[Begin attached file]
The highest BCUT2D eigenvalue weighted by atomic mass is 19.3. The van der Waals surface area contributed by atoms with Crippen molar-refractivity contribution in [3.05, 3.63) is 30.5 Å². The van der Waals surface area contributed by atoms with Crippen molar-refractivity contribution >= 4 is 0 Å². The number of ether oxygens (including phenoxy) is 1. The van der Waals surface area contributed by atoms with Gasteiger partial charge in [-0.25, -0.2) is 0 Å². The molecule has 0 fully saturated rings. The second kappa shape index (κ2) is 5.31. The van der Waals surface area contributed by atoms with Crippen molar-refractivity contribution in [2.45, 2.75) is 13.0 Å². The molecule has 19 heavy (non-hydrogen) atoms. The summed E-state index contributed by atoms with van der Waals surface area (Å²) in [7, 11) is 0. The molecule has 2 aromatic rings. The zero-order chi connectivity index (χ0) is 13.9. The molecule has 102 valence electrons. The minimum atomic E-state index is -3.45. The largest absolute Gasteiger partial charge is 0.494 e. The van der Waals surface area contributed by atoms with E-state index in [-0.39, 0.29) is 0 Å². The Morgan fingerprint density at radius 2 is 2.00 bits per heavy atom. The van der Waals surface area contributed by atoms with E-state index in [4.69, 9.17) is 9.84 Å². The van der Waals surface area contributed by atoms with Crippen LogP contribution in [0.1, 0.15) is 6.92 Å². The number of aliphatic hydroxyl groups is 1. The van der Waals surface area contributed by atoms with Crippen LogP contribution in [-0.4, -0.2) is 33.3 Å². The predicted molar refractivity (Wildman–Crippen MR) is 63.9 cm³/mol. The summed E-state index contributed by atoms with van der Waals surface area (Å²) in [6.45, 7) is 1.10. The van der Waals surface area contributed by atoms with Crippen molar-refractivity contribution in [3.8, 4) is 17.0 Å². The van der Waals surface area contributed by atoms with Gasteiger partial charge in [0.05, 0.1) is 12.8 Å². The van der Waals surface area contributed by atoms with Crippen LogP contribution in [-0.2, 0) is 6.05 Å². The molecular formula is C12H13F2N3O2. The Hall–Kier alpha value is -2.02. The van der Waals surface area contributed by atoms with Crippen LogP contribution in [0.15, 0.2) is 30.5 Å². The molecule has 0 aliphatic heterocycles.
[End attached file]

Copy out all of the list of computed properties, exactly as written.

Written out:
The highest BCUT2D eigenvalue weighted by atomic mass is 19.3. The van der Waals surface area contributed by atoms with Crippen molar-refractivity contribution in [3.05, 3.63) is 30.5 Å². The van der Waals surface area contributed by atoms with Crippen molar-refractivity contribution >= 4 is 0 Å². The number of ether oxygens (including phenoxy) is 1. The van der Waals surface area contributed by atoms with Gasteiger partial charge in [-0.25, -0.2) is 0 Å². The molecule has 0 fully saturated rings. The second kappa shape index (κ2) is 5.31. The van der Waals surface area contributed by atoms with Crippen molar-refractivity contribution in [2.45, 2.75) is 13.0 Å². The molecule has 19 heavy (non-hydrogen) atoms. The summed E-state index contributed by atoms with van der Waals surface area (Å²) in [7, 11) is 0. The molecule has 2 aromatic rings. The zero-order chi connectivity index (χ0) is 13.9. The molecule has 102 valence electrons. The minimum atomic E-state index is -3.45. The largest absolute Gasteiger partial charge is 0.494 e. The van der Waals surface area contributed by atoms with E-state index in [-0.39, 0.29) is 0 Å². The Morgan fingerprint density at radius 2 is 2.00 bits per heavy atom. The van der Waals surface area contributed by atoms with E-state index in [4.69, 9.17) is 9.84 Å². The van der Waals surface area contributed by atoms with Crippen LogP contribution in [0.1, 0.15) is 6.92 Å². The number of aliphatic hydroxyl groups is 1. The van der Waals surface area contributed by atoms with Crippen LogP contribution in [-0.4, -0.2) is 33.3 Å². The predicted molar refractivity (Wildman–Crippen MR) is 63.9 cm³/mol. The summed E-state index contributed by atoms with van der Waals surface area (Å²) in [6.45, 7) is 1.10. The van der Waals surface area contributed by atoms with Crippen molar-refractivity contribution in [3.8, 4) is 17.0 Å². The van der Waals surface area contributed by atoms with Gasteiger partial charge in [0.05, 0.1) is 12.8 Å². The van der Waals surface area contributed by atoms with Crippen LogP contribution in [-0.2, 0) is 6.05 Å². The molecular formula is C12H13F2N3O2. The Hall–Kier alpha value is -2.02. The van der Waals surface area contributed by atoms with Crippen LogP contribution in [0.15, 0.2) is 30.5 Å². The molecule has 0 aliphatic heterocycles.